To test the Big Agnes Anthracite 20°, I used it on several occasions through the end of summer 2023 and into fall. I used it on a rainy night in Bannau Brycheiniog National Park and a couple of times out on Dartmoor where I hiked around 15km before getting set up. Each time, the temperature dropped down into single digit conditions, with the night in the Brecon Beacons topping out at around 7°C. I never once felt cold in the Anthracite 20°, which shouldn’t be any major surprise considering it didn’t come close to the extremes this bag is supposed to be able to handle. 

The Big Agnes Anthracite 20° sleeping bag label

The Big Agnes Anthracite 20° sleeping bag’s temperature ratings (Image credit: Craig Taylor)

Which, unfortunately, remains a bone of contention for me, forcing me to raise an eyebrow every time I look at the bag, especially considering the decision to attach a large label with Anthracite 20°F / -7°C written in bold across the front of it. As is the case with most sleeping bag manufacturers, Big Agnes seem to have opted for marketing over function here, as there’s simply no way I’d take this bag down to such extreme temperatures. Even their own internal benchmarks have the bag’s lower limit listed as -6℃, for example. That being said, I’d be confident in taking this thing down to freezing as long as I used it with a suitable sleeping pad – and I’m a remarkably cold sleeper.

The Big Agnes Anthracite 20° sleeping bag on a tree branch

Airing out The Big Agnes Anthracite 20° sleeping bag (Image credit: Craig Taylor)

In regards to the design of the bag, Big Agnes have included some clever features to ensure you keep warm in the places you need to keep warm most. The back of the bag comes with noticeably less insulation, for example, while the top of the bag feels about twice as thick. What’s more, the zipper is almost the full length of the bag, stopping only about 25cm above the foot box. This means you can open the bag almost into a blanket of sorts, adding an extra layer of versatility to the Anthracite 20° and helping you to keep a little cooler when camping at warmer temperatures.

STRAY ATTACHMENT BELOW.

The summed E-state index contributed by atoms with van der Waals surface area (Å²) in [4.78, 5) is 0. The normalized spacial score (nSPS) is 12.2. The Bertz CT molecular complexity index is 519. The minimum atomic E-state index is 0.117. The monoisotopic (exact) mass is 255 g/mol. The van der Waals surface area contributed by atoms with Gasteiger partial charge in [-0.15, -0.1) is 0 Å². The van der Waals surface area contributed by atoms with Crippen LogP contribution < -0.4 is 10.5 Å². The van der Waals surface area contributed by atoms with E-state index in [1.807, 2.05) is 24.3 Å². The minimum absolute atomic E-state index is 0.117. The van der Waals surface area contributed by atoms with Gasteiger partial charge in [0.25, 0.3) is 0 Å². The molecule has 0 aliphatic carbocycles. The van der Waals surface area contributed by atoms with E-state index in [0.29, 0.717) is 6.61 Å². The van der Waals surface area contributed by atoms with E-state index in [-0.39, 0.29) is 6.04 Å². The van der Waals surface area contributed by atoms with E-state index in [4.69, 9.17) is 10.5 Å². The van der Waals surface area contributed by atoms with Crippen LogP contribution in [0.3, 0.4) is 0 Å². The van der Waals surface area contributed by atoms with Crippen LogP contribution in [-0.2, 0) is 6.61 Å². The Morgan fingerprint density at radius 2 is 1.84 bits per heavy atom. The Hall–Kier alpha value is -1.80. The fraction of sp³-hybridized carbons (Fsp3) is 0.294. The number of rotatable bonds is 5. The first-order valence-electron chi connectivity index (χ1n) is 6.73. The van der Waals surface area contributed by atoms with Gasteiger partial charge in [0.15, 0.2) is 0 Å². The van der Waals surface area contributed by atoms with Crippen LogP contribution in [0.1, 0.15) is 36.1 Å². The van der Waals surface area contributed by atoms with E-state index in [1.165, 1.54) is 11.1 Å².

Another thing I appreciated is the oversized toggle on the zipper itself: despite being too small for thick mountaineering gloves, I found I could easily open and close the zipper while wearing a pair of thinner gloves.

The Big Agnes Anthracite 20° sleeping bag in stuff sack

The Big Agnes Anthracite 20° sleeping bag packed up and about to roll into a stream. Possibly (Image credit: Craig Taylor)

When it comes to the bag’s length, I’m 5ft 10in (177cm) and found the regular size to be plenty long enough for me. The baffles captured my shoulders really well, and I could comfortably cinch everything down to trap in as much heat as possible.

Craig Taylor

Growing up just south of the glorious Brecon Beacons National Park, Craig spent his childhood walking uphill. As he got older, the hills got bigger, and his passion for spending quality time in the great outdoors only grew - falling in love with wild camping, long-distance hiking, bikepacking and fastpacking. Having recently returned to the UK after almost a decade in Germany, he now focuses on regular micro-adventures in nearby Snowdonia and the Brecon Beacons, as well as frequent trips to the Alps and beyond. You can follow his adventures over on komoot.